Who knew that plant-nursery workers in Arkansas are required to have a license?
Not I, and probably not you. Maybe not even actual nursery workers who moved here from another state, unless they came from Idaho.
That's the only other state that requires a licensing fee for citizens who work in nursery facilities or at a customer location planting, cultivating, harvesting and transplanting trees, shrubs or plants.
Obviously, licensure serves valid and valuable purposes in certain occupations, such as the accounting, nursing and legal professions. Designations impart assurance of a level of training and proficiency, and present a threshold for standards above which professionals conduct themselves.
But licensure also has a long history of being abused as a means of limiting competition to protect earnings. Way back when Adam Smith was opining on economics with quill and parchment, he made mention of trades conspiring to raise wages by reducing the availability of skilled craftsmen.
Time, technology and the overreach of government and regulation have taken those primitive efforts to an advanced level, with alarming results.
A couple of years ago, the Institute for Justice conducted a groundbreaking extensive national study of the burdens caused by occupational licensing called "License to Work."
The study limited its scope to 102 low- and moderate-income occupations, like florists, painting contractors, interior designers, barbers, massage therapists, bill-collector agents, pest-control applicators, landscape workers--you get the picture. Jobs for working folks, the bulk of which offer entrepreneurial opportunities for small-business creation.
The study's premise was simple: In the 1950s, only one in 20 U.S. workers needed government permission to pursue their chosen occupation. Today it's one in three. How much of that is legitimate?
The study results confirmed the often arbitrary and irrational licensure inconsistencies among the states, and called into question how many (or how few) licenses genuinely protect the public better than other less burdensome options--bonding, voluntary certification, third-party ratings like Angie's List, etc. Data included both the number of licenses each state required from the list of 102 occupations, and the burden as qualified by fees, examinations, education/experience, and minimum grade level and age requirements.
The most troublesome--and eye-opening--aspect of the License to Work study is the prominent place Arkansas occupied in its rankings.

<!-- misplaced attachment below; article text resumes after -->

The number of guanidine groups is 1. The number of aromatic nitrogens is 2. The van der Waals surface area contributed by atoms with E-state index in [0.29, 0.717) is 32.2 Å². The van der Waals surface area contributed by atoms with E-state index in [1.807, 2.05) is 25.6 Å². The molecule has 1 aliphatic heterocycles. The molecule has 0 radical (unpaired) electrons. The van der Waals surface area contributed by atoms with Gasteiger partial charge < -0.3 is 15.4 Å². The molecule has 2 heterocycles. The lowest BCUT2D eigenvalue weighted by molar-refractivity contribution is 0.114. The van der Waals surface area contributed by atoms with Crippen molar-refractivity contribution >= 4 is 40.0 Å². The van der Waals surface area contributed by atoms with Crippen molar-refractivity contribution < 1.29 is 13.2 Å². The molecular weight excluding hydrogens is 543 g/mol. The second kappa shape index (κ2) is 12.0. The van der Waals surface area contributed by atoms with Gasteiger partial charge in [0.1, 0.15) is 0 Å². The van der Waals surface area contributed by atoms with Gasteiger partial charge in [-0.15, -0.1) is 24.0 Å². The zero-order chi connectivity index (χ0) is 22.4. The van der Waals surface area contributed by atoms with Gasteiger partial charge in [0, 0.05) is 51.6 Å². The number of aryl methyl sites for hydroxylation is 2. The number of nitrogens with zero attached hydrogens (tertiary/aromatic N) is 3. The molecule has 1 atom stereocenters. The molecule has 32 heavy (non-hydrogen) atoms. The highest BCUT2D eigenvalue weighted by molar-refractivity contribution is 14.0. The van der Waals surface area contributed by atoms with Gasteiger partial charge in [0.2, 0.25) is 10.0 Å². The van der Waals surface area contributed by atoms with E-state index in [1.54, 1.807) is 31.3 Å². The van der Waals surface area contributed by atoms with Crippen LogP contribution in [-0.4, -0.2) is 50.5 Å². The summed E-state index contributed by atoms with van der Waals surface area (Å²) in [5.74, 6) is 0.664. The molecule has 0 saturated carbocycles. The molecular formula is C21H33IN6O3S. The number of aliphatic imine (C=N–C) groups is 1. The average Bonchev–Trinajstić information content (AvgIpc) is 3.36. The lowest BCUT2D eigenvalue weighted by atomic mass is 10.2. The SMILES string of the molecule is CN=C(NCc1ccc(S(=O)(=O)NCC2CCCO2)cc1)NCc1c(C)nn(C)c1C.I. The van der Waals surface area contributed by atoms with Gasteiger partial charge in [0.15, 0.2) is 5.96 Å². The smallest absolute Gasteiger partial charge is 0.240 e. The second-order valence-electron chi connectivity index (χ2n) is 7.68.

Arkansas requires licenses for 52 of the 102 occupations, more than 40 other states. Besides going hog-wild over licensure, Arkansas ranks second in the nation for the most onerous burdens its requirements impose on those licensed occupations. Overall, the combined scoring lands Arkansas as the fifth most extensively and onerously licensed state in the union.
To see what's most wrong with that picture, let's incorporate a little context in other occupational-related areas.
When it comes to per-capita paycheck amounts, Arkansas ranks next to last in the Census Bureau's American Community Survey five-year study. Arkansas households earn 23 percent less than the national median, ranking us again at 49th (thank goodness for Louisiana).
Regarding education, we're 44th among states in high school diploma attainment, 49th in percentage of people with a bachelor's degree and dead last for advanced degrees.
We are the last state that should be showing up atop a study of burdensome licensing requirements for low-paying occupations.
The aggregate high ranking is bad enough, but it gets even more ludicrous when you wade into the weeds of the study.
Arkansas' nation-leading five-year (1,825 days) education and training requirements for construction trade contractors contribute in large part to our stratospheric rating. Nearly half the states require no license at all for painters, masons, drywall installers and the like who want to start their own businesses. Among the 28 states with licensure requirements, only 10 require any education or training at all and it's a fraction of Arkansas', ranging from a high of 507 days to a low of 290 days.
Arkansas also licenses several occupations that few other states do. In addition to the laughable nursery example, we're also in the significant minority in requiring licensure for pharmacy techs, funeral attendants, residential drywall installation contractors and landscape workers. A mere three other states join us in requiring psychiatric technicians to be licensed.
The logic behind some Arkansas licensure gets lost in a careful analysis as well.
For example, Arkansans aspiring to become fire-alarm installers must invest in twice as much education and training (1,085 days) as the national average (486 days). Licensed opticians in Arkansas (only 22 states even license opticians) must undergo nearly a year more training than the national average.
Yet someone seeking to be an EMT, working literally in life-or-death situations, only needs 28 days of training to get licensed (a manicurist requires 140 days).
All this irrationality is relevant because a bill (House Bill 1158) that would allow Arkansans to contest over-burdensome government regulations they feel harm their ability to work goes to the House next week for approval.
It's a great first step toward correcting our way out-of-balance licensure so that Arkansas's onerous burden ranking lines up like it should for a state struggling with income distress and low education levels--near the bottom.
Dana Kelley is a freelance writer from Jonesboro.
Editorial on 02/20/2015
Print Headline: When licensing isn't legit